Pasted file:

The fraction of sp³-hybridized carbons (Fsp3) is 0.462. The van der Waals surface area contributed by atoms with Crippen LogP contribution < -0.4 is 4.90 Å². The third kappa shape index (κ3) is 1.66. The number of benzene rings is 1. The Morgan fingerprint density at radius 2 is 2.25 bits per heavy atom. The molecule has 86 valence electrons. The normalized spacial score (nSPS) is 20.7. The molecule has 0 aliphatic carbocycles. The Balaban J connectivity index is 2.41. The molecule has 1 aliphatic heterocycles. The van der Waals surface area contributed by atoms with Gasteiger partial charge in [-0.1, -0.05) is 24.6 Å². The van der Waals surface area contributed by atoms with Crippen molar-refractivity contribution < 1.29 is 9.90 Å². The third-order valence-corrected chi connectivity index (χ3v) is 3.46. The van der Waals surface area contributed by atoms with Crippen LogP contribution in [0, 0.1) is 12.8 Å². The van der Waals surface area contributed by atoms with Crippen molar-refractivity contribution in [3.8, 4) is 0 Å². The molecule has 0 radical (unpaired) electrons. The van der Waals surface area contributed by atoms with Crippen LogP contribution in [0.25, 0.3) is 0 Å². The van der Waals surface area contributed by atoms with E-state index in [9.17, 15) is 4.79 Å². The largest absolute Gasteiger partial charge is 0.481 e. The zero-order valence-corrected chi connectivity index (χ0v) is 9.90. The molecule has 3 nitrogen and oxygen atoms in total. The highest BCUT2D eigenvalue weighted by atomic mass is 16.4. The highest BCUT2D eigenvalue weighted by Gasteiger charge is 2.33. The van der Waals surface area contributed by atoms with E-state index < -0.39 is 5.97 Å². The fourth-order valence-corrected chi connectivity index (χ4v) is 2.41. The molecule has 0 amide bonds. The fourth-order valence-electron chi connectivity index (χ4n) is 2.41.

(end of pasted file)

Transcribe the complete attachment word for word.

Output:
The fraction of sp³-hybridized carbons (Fsp3) is 0.462. The van der Waals surface area contributed by atoms with Crippen LogP contribution < -0.4 is 4.90 Å². The third kappa shape index (κ3) is 1.66. The number of benzene rings is 1. The Morgan fingerprint density at radius 2 is 2.25 bits per heavy atom. The molecule has 86 valence electrons. The normalized spacial score (nSPS) is 20.7. The molecule has 0 aliphatic carbocycles. The Balaban J connectivity index is 2.41. The molecule has 1 aliphatic heterocycles. The van der Waals surface area contributed by atoms with Gasteiger partial charge in [-0.1, -0.05) is 24.6 Å². The van der Waals surface area contributed by atoms with Crippen molar-refractivity contribution < 1.29 is 9.90 Å². The third-order valence-corrected chi connectivity index (χ3v) is 3.46. The van der Waals surface area contributed by atoms with Crippen LogP contribution in [0, 0.1) is 12.8 Å². The van der Waals surface area contributed by atoms with Crippen molar-refractivity contribution in [3.8, 4) is 0 Å². The molecule has 0 radical (unpaired) electrons. The van der Waals surface area contributed by atoms with Crippen LogP contribution in [0.25, 0.3) is 0 Å². The van der Waals surface area contributed by atoms with E-state index in [9.17, 15) is 4.79 Å². The largest absolute Gasteiger partial charge is 0.481 e. The zero-order valence-corrected chi connectivity index (χ0v) is 9.90. The molecule has 3 nitrogen and oxygen atoms in total. The highest BCUT2D eigenvalue weighted by atomic mass is 16.4. The highest BCUT2D eigenvalue weighted by Gasteiger charge is 2.33. The van der Waals surface area contributed by atoms with E-state index < -0.39 is 5.97 Å². The fourth-order valence-corrected chi connectivity index (χ4v) is 2.41. The molecule has 0 amide bonds. The fourth-order valence-electron chi connectivity index (χ4n) is 2.41.